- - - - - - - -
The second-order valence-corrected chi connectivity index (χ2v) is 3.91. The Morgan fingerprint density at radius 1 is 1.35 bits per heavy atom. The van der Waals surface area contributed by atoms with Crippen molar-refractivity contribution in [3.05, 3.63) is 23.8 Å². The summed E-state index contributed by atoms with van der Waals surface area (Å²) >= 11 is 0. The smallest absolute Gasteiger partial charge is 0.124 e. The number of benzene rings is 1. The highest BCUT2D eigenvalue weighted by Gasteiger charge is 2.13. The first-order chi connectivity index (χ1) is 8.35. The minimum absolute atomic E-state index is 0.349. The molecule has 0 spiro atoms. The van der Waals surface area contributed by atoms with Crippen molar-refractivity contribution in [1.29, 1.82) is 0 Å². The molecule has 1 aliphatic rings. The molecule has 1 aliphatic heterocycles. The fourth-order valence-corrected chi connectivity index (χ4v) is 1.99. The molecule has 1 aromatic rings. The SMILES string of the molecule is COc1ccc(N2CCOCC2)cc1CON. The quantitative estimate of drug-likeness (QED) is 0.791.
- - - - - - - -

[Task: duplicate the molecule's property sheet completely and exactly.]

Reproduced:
The second-order valence-corrected chi connectivity index (χ2v) is 3.91. The Morgan fingerprint density at radius 1 is 1.35 bits per heavy atom. The van der Waals surface area contributed by atoms with Crippen molar-refractivity contribution in [3.05, 3.63) is 23.8 Å². The summed E-state index contributed by atoms with van der Waals surface area (Å²) >= 11 is 0. The smallest absolute Gasteiger partial charge is 0.124 e. The number of benzene rings is 1. The highest BCUT2D eigenvalue weighted by Gasteiger charge is 2.13. The first-order chi connectivity index (χ1) is 8.35. The minimum absolute atomic E-state index is 0.349. The molecule has 0 spiro atoms. The van der Waals surface area contributed by atoms with Crippen molar-refractivity contribution in [1.29, 1.82) is 0 Å². The molecule has 1 aliphatic rings. The molecule has 1 aliphatic heterocycles. The fourth-order valence-corrected chi connectivity index (χ4v) is 1.99. The molecule has 1 aromatic rings. The SMILES string of the molecule is COc1ccc(N2CCOCC2)cc1CON. The quantitative estimate of drug-likeness (QED) is 0.791.